Crawford and Alvarez on Non-State Responsibility in International Law
I’m in Ottawa for a few days, attending the annual meeting of the Canadian Council on International Law – Canada’s equivalent to ASIL, but smaller. Fewer folks aside, the conference packs a powerful punch. I was here to present a paper, exploring how Principal-Agent theory (and Karen Alter’s Trustee variant) explains the U.S. relationship to the International Joint Commission set up by the 1909 Boundary Waters Treaty, something on which I’ll have more to say here later. I found myself sandwiched between two speakers who had much grander ambitions – James Crawford’s keynote address, entitled The Concept of Responsibility in International Law and ASIL President José Alvarez’s lunchtime talk on International Organizations: Accountablity or Responsibility?
Both talks sounded real cautionary notes on prospects for moving beyond the Articles of State Responsibility (“ASR” or, as some would call them, Crawford’s rules, since his ILC work essentially brought them into fruition).
Crawford’s talk emphasized the newness of the concept of state responsibility itself, let alone the ASR, which the UNGA only just took “note of” a few years ago (insiders may appreciate that Crawford originally said the UNGA “adopted” the ASR before correcting himself to indicate the UNGA had only taken note of them). At the same time, he emphasized that the ASR emerged in, and existed within, a system very much focused on the idea of unitary states.
As for anyone else getting responsibility under international law, he argued that they do so by analogy to states and, even then, largely on a case-by-case basis (e.g., EC membership in UNCLOS or the WTO). Crawford explained that he didn’t see a real problem extending the ASR to international organizations in such cases, but acknowledged the implementation problems posed in actually applying such rules.
For individuals, however, Crawford was much more skeptical. He explained, for example, that it’s hard to treat individuals as fully formed legal persons, notwithstanding that they’re increasingly the subject of international criminal law. Crawford argued that Pirates don’t become international legal persons by virtue of their doing something—piracy—prohibited by international law. Similarly, he noted that individual responsibility is frequently limited; i.e., individual claimants under human rights treaties can’t be subjected to counter-claims by the states against whom they are complaining.
Crawford’s take-away point, however, was that there’s no basis at all for extending international legal responsibility to corporations. Those international law rules that address groups only extend responsibility to states or individuals (see, e.g., International Humanitarian law). Even recent treaties such as the Terrorist Financing Convention will include text directly assigning responsibilities to individuals for their behavior but then text indicating it’s the state’s duty to impose equivalent requirements on its corporations.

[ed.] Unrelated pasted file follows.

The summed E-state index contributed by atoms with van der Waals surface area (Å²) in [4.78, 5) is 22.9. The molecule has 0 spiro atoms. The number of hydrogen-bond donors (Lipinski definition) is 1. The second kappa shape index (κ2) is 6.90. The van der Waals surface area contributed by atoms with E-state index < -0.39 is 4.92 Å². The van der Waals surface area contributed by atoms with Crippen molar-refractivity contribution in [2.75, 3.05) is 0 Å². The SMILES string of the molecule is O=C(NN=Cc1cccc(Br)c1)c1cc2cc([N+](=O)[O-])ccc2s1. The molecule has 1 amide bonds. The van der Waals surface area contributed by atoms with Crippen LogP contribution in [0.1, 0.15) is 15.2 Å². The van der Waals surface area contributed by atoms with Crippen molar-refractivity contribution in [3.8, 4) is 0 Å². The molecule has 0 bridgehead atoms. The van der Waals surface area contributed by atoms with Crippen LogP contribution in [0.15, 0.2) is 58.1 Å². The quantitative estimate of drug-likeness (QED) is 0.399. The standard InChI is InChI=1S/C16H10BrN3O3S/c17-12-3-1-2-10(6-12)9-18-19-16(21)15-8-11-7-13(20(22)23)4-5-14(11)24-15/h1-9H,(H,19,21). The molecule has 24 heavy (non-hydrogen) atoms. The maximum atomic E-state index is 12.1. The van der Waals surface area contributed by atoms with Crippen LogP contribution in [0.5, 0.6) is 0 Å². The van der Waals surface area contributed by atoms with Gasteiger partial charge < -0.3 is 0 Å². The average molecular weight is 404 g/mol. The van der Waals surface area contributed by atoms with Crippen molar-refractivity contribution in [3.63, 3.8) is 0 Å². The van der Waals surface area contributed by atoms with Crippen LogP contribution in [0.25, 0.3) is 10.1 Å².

Thus, although Crawford didn’t deny NGOs and other non-state actors have increasing influence in international law, he was very skeptical that they could (or even should) be treated in a responsibility framework akin to the one we have for sovereign states.
I found the talk measured, and ultimately, very moderate (some might even say conservative) in both tone and substance – Professor Crawford gave a compelling account of a point on which I’m sympathetic—i.e., that formally speaking, state interests remain of primary concern in international law, and announcements of the death of the state may be premature if not wholly fanciful.
Professor Alvarez’s tone, by way of contrast, was a bit less measured. As is his MO, he took a much more aggressive stance, launching a full scale attack on the content and very concept of recent ILC work on drafting Articles on Responsibility for International Organizations (IOs).
Alvarez gave a blistering critique of the ILC’s willingness to treat the Responsibility for IOs project as a sequel to the ASR, so much so as to presumptively and frequently follow the ASR rules by simply replacing the term “state” with the term “IO.” Alvarez, was not, to be clear, critiquing the ASR; on the contrary he said, and I quote “Crawford’s Rules Rock.”
Alvarez emphasized how much of the ASR framework built on the VCLT (e.g., ideas of necessity, impossibility, etc.) which, as yet have no practical analogue among IOs – there’s just no uniform or consistent practice on which to operate. Thus, Alvarez suggested that much of the ILC’s IO responsibility work, unlike the ASR, emerged from their own heads and not actual practice.
Finally, Alvarez condemned the notion that one can treat all IOs the same, noting that in some cases IOs were purposefully designed to act solely as “agents” for their member states, while in other instances, their creation was motivated by a desire to create autonomous actors.
In the end, Alvarez seemed quite comfortable with getting more accountability out of IOs, but denounced the idea that responsibility was somehow an alternative to accountability that could be imposed on the international legal order without a great deal more thought and effort.